Tours are booked locally through a Gambia Experience rep – more info here https://www.gambia.co.uk/holiday-ideas/excursions-and-experiences
STAY: Ngala Lodge Hotel Read our review
Nice article but there’s much more to Gambia than the he coastal area. Did you not visit Bintang, Tendaba, Wassu Stones, River Gambia National Park, the cultural and historic town of Janjanbureh etc, etc?
Hi Dave, I wish I had been able to. I only had one week and focussed on the western part. I hope to visit again sometime to visit the rest that The Gambia has to offer.
Great. The coast is ok but the provinces are much nicer.
Thank you Sharron for this wonderful article. It makes me feel good about my country.
I have been on holiday to the Gambia three times and loved it. You may be overwhelmed by the locals wanting to be “your friend ” but take it in good spirit and enjoy the warm ambience of the country
Just returned to UK after our 5th visit. First went in 1991 so have seen a few changes, especially the airport where your cases were opened and searched then given a chalk mark!
Love the place, will definitely go back next year for temperatures in the 30’s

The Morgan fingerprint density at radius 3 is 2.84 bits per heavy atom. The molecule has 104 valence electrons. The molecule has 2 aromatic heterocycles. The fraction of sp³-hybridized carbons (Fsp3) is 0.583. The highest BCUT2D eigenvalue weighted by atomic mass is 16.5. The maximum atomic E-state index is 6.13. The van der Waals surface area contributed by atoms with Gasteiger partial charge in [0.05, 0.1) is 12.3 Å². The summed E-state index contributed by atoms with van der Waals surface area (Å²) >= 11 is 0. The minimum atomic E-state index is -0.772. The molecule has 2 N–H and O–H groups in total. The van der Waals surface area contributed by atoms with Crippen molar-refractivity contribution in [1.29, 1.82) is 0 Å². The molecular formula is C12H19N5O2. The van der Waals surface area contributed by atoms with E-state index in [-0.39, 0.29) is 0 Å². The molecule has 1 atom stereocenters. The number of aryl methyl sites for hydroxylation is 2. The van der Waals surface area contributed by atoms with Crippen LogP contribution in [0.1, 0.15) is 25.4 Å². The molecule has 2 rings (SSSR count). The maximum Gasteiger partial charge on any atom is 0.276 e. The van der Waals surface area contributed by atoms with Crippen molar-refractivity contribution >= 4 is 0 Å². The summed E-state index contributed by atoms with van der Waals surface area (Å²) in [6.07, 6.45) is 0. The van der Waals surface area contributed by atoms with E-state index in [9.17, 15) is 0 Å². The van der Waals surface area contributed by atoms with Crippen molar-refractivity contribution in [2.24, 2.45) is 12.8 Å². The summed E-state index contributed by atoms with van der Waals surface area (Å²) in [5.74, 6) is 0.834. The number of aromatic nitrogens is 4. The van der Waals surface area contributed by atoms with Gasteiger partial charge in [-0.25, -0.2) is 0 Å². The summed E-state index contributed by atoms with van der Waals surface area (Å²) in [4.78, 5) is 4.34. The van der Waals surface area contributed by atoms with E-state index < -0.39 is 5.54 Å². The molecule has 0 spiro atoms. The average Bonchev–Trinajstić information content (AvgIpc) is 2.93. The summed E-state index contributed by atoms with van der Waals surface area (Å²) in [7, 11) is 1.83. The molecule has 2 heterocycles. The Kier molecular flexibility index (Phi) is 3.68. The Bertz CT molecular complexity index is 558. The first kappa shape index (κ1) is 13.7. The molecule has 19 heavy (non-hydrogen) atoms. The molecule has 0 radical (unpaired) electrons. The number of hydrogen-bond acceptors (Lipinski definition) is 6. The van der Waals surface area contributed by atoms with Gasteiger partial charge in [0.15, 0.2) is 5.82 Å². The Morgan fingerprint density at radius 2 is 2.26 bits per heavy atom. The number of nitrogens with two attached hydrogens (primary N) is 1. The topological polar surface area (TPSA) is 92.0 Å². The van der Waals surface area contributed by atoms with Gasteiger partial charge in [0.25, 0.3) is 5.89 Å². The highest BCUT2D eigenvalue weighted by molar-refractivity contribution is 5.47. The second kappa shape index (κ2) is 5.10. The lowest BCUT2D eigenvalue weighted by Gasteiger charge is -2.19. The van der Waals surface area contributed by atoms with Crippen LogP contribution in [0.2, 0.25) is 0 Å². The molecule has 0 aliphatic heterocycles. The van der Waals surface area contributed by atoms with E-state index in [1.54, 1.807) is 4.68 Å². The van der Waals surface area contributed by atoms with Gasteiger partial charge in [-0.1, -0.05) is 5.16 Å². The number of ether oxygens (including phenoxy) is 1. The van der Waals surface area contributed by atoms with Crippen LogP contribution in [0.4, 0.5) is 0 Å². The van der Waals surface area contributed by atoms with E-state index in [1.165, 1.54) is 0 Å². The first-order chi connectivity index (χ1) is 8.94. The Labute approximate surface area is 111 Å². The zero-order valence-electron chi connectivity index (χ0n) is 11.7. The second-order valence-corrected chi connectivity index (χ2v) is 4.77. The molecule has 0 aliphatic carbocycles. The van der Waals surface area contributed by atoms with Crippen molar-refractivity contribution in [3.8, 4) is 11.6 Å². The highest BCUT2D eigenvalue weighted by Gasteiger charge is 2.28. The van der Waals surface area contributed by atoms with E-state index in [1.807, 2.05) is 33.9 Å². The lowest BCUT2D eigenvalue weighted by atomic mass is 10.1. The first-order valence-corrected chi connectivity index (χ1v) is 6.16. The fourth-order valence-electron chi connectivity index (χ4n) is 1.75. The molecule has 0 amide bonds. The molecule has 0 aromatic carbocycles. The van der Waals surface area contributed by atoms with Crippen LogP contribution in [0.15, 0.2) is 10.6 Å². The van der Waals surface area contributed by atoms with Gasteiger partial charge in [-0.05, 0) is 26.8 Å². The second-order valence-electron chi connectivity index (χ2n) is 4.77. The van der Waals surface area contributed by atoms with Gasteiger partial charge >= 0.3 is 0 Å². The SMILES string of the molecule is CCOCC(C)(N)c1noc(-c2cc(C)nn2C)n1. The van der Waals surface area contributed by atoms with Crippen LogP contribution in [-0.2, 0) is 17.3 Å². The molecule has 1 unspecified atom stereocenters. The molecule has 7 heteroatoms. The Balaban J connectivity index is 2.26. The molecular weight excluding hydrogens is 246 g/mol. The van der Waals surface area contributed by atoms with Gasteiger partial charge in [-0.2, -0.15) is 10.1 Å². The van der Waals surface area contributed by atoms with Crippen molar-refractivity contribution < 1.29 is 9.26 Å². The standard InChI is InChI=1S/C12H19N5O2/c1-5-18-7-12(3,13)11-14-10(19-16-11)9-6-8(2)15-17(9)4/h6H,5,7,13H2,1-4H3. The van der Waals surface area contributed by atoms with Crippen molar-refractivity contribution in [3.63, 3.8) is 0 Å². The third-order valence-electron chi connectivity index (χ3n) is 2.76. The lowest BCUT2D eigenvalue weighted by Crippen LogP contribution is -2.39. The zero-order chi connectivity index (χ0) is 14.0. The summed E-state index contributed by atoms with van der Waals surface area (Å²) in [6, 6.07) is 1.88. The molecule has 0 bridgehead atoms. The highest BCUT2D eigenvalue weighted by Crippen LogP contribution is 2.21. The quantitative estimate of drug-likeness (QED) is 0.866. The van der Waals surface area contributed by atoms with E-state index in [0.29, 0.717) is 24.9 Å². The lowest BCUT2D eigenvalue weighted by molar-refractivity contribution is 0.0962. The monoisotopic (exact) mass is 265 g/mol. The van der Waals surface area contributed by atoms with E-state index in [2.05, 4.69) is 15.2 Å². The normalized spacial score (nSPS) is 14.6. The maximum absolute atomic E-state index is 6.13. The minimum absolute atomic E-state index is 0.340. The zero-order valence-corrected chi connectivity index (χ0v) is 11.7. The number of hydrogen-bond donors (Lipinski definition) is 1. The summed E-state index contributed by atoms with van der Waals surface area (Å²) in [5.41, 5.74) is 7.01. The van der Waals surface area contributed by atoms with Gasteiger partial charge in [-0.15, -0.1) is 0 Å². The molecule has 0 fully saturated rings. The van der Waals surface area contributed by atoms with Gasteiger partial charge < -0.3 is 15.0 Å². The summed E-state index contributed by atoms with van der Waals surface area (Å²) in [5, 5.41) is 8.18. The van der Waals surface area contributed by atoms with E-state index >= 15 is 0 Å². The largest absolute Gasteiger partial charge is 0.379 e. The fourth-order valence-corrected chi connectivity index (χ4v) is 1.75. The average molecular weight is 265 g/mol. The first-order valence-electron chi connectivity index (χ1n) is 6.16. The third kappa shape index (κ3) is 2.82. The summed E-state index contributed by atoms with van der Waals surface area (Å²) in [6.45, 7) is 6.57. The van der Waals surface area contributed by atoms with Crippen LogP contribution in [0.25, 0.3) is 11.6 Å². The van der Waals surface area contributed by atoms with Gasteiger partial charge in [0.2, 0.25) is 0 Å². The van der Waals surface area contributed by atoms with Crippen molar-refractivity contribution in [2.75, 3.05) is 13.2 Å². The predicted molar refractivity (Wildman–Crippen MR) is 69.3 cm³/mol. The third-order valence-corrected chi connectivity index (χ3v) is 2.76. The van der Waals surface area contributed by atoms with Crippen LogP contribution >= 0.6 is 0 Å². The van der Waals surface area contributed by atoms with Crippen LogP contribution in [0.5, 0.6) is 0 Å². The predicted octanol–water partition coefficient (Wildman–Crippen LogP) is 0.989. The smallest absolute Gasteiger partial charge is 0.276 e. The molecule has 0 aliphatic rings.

Very good description of what The Gambia is like. I have been many times and love the place, it has really progressed in recent times based upon my 1st visit around 17 years ago.
I have met some fantastic people over the years who I still keep in touch with and yes, I send a few quid now and again, they really appreciate it, it’s a hard life there.
When you go again make sure you visit Makasutu reserve it’s sheer beauty is worth the visit.
I think it’s fair to warn people who go out there about the bumpsters, these are people who pester you whenever you are alone. It’s a lot better if you pay a chap a few quid to be with you when out on excursions, the bumpsters leave you alone when you have one of their own with you.
I have a mate who meets me at the Airport and takes me everywhere for the whole time of my visit, I give him £100 plus his fuel and it keeps his family in food for a couple of months.
Enjoy your next visit.
Going end of the month for the 12th time
Amazing country and people are great
A nice article. I first visited the country in 1974. It was much different then. I didn’t go back until 2010 and simply feel in love with the country and it’s people. I have returned at least once a year ever since. Such a beautiful country.